Child Endangerment in Travis County
It's hard to think of many things worse than being charged with child endangerment, especially if you didn't break the law or knowingly do anything wrong. Now, you are trying to get your head around the idea that someone thinks you put your child's life at risk or failed to provide the proper care. Plus, you're living in fear of possibly going to jail and paying a large fine if convicted.
That's not the worst part, though. You could lose your relationship with your child, along with your reputation.
Your world feels like it's closing in on you right now, and you can't believe this is happening. You can't make the charges magically disappear, but you can defend yourself with help from our Travis County endangerment lawyer. Contact our firm today to schedule a free consultation.
Collateral Damage From Endangerment Convictions
A child endangerment or abandonment conviction has some far-reaching consequences. If you are convicted, you might not be eligible to:
- Receive some types of public assistance
- Adopt a child
- Become a foster parent
- Own a firearm
- Keep your job
There are other possible consequences as well, so call our Travis County endangerment lawyer today to discuss your case.
What Is Child Endangerment?
Texas's child endangerment and abandonment laws are in place to protect minors under the age of 15. First, the law states that parents and caregivers cannot expose children to harm through abandonment. Additionally, parents and caregivers are prohibited from participating in any activities that put children in imminent danger of bodily injury, death, or mental or physical impairment. The standards are based on what a reasonable person would do in the same situation. For instance, a reasonable person wouldn't leave an infant on a park bench alone and go home. That's a clear-cut example, but these cases are normally more complex.
Remember that the prosecutor has to prove the case, and you can mount a defense. Contact our Travis County endangerment lawyer to learn more about your defense options.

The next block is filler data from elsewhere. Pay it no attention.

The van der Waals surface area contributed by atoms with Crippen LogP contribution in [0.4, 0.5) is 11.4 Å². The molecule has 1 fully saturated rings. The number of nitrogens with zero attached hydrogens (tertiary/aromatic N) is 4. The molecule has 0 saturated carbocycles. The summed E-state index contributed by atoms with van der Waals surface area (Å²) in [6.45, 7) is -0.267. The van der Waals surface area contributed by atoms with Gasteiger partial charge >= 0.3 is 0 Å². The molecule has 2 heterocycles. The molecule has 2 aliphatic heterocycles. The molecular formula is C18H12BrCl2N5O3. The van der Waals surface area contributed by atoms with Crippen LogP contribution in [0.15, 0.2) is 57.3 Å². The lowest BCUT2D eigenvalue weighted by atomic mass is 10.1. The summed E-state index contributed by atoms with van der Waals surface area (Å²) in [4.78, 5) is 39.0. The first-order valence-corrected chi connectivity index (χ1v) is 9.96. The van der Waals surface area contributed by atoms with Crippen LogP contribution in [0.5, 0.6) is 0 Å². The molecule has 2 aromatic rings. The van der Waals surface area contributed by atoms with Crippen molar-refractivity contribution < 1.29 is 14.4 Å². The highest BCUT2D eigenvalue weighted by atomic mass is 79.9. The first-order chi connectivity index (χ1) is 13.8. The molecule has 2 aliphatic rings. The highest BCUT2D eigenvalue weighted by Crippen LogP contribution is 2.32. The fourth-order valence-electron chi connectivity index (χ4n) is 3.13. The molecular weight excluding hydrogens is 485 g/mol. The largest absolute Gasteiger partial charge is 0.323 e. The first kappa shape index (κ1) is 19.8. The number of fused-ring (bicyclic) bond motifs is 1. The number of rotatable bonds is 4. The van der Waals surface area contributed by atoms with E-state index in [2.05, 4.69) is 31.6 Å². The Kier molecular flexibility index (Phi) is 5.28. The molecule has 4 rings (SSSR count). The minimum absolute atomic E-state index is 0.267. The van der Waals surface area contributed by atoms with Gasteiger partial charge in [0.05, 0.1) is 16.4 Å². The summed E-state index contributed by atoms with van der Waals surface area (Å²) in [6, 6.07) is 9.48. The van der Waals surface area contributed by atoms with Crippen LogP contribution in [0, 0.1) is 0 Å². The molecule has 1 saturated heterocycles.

Penalties For Child Endangerment And Abandonment
Child endangerment and abandonment is classified as a felony, so the penalties are severe if convicted. You will be charged with a state jail felony if law enforcement officers allege that you put your child in danger or abandoned the child with the intention to come back. If convicted, you can be sentenced to up to two years in jail and fined as much as $10,000.
However, if the police allege that you abandoned a child without the intent to return, you'll be charged with a third-degree felony. The penalties include up to 20 years in prison and $10,000 in fines.
Right now, it's important to understand that a charge does not mean you'll be convicted, but you do need to mount a defense. Begin with a free consultation with our Travis County endangerment lawyer.
Examples of Endangerment
Numerous actions, or alleged actions, can result in child endangerment charges. Some examples include driving while intoxicated with a child in the car, using drugs around a minor, or supplying an underage person with drugs or alcohol. Leaving kids unattended around firearms, failing to have children buckle up in the car, and letting a known sex offender care for a minor are also examples of child endangerment. Again, these are just some of the many possibilities. Contact our Travis County endangerment lawyer to discuss your case.
Possible Defense Strategies
Because each situation is different, you'll need to discuss the case with a Travis County endangerment lawyer before choosing how to proceed. Once your attorney reviews each piece of evidence and goes over the facts with you, he or she will then decide on a legal strategy. Some common defenses against these allegations include a lack of intent, mistake of fact, and lack of knowledge, although there are other options as well. Speak to an attorney today so you can begin building your defense.